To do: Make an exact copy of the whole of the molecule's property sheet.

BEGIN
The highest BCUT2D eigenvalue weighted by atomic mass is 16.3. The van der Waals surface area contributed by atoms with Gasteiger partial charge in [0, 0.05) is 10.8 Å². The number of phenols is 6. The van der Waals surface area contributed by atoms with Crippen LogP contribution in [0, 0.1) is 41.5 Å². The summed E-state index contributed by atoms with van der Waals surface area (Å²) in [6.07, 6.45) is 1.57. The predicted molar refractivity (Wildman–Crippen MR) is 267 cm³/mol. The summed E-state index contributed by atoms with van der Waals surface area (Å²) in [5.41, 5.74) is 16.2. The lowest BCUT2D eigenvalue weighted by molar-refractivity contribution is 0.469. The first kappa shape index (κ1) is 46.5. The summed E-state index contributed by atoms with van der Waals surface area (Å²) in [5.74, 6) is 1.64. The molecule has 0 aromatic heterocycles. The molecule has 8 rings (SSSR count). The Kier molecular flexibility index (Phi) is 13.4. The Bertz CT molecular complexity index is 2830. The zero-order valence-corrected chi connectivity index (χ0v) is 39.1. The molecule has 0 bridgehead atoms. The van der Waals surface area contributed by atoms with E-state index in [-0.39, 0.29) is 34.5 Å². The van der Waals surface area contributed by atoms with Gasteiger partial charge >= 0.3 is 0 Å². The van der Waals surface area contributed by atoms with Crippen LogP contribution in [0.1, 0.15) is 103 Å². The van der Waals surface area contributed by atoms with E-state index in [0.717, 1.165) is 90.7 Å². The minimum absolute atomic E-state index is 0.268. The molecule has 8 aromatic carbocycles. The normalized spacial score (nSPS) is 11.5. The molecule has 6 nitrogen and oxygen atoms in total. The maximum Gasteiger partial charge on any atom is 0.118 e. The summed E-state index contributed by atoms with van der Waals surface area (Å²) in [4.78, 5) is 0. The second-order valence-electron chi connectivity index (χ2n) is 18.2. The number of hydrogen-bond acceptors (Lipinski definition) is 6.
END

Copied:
The highest BCUT2D eigenvalue weighted by atomic mass is 16.3. The van der Waals surface area contributed by atoms with Gasteiger partial charge in [0, 0.05) is 10.8 Å². The number of phenols is 6. The van der Waals surface area contributed by atoms with Crippen LogP contribution in [0, 0.1) is 41.5 Å². The summed E-state index contributed by atoms with van der Waals surface area (Å²) in [6.07, 6.45) is 1.57. The predicted molar refractivity (Wildman–Crippen MR) is 267 cm³/mol. The summed E-state index contributed by atoms with van der Waals surface area (Å²) in [5.41, 5.74) is 16.2. The lowest BCUT2D eigenvalue weighted by molar-refractivity contribution is 0.469. The first kappa shape index (κ1) is 46.5. The summed E-state index contributed by atoms with van der Waals surface area (Å²) in [5.74, 6) is 1.64. The molecule has 0 aromatic heterocycles. The molecule has 8 rings (SSSR count). The Kier molecular flexibility index (Phi) is 13.4. The Bertz CT molecular complexity index is 2830. The zero-order valence-corrected chi connectivity index (χ0v) is 39.1. The molecule has 0 bridgehead atoms. The van der Waals surface area contributed by atoms with E-state index in [-0.39, 0.29) is 34.5 Å². The van der Waals surface area contributed by atoms with Gasteiger partial charge >= 0.3 is 0 Å². The van der Waals surface area contributed by atoms with Crippen LogP contribution in [0.1, 0.15) is 103 Å². The van der Waals surface area contributed by atoms with E-state index in [0.717, 1.165) is 90.7 Å². The minimum absolute atomic E-state index is 0.268. The molecule has 8 aromatic carbocycles. The normalized spacial score (nSPS) is 11.5. The molecule has 6 nitrogen and oxygen atoms in total. The maximum Gasteiger partial charge on any atom is 0.118 e. The summed E-state index contributed by atoms with van der Waals surface area (Å²) in [4.78, 5) is 0. The second-order valence-electron chi connectivity index (χ2n) is 18.2. The number of hydrogen-bond acceptors (Lipinski definition) is 6.